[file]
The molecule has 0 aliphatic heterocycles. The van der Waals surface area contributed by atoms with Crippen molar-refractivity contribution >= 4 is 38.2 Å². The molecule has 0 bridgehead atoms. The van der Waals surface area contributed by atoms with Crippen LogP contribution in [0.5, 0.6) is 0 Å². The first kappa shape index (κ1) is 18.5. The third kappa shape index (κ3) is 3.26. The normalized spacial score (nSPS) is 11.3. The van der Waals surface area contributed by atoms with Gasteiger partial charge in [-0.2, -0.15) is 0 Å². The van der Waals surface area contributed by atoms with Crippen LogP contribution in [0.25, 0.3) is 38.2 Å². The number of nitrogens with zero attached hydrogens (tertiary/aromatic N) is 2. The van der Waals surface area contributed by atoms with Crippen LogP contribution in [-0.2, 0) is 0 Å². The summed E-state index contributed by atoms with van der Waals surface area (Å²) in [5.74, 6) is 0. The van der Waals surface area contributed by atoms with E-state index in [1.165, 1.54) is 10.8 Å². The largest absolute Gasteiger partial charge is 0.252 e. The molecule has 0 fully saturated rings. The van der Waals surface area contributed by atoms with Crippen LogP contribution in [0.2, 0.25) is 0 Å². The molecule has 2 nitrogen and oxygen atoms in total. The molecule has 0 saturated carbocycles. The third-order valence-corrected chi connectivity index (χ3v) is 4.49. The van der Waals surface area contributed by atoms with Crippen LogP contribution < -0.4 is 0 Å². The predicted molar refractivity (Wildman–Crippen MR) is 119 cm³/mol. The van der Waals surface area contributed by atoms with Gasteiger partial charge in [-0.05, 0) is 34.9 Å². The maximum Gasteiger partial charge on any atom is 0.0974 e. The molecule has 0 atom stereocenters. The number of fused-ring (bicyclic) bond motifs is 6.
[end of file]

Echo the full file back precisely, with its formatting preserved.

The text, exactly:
The molecule has 0 aliphatic heterocycles. The van der Waals surface area contributed by atoms with Crippen molar-refractivity contribution >= 4 is 38.2 Å². The molecule has 0 bridgehead atoms. The van der Waals surface area contributed by atoms with Crippen LogP contribution in [0.5, 0.6) is 0 Å². The first kappa shape index (κ1) is 18.5. The third kappa shape index (κ3) is 3.26. The normalized spacial score (nSPS) is 11.3. The van der Waals surface area contributed by atoms with Gasteiger partial charge in [-0.2, -0.15) is 0 Å². The van der Waals surface area contributed by atoms with Crippen LogP contribution in [0.25, 0.3) is 38.2 Å². The number of nitrogens with zero attached hydrogens (tertiary/aromatic N) is 2. The van der Waals surface area contributed by atoms with Crippen LogP contribution in [-0.2, 0) is 0 Å². The summed E-state index contributed by atoms with van der Waals surface area (Å²) in [5.74, 6) is 0. The van der Waals surface area contributed by atoms with E-state index in [1.165, 1.54) is 10.8 Å². The largest absolute Gasteiger partial charge is 0.252 e. The molecule has 0 fully saturated rings. The van der Waals surface area contributed by atoms with Crippen LogP contribution in [0.2, 0.25) is 0 Å². The molecule has 2 nitrogen and oxygen atoms in total. The molecule has 0 saturated carbocycles. The third-order valence-corrected chi connectivity index (χ3v) is 4.49. The van der Waals surface area contributed by atoms with Crippen LogP contribution < -0.4 is 0 Å². The predicted molar refractivity (Wildman–Crippen MR) is 119 cm³/mol. The van der Waals surface area contributed by atoms with Gasteiger partial charge in [-0.05, 0) is 34.9 Å². The maximum Gasteiger partial charge on any atom is 0.0974 e. The molecule has 0 atom stereocenters. The number of fused-ring (bicyclic) bond motifs is 6.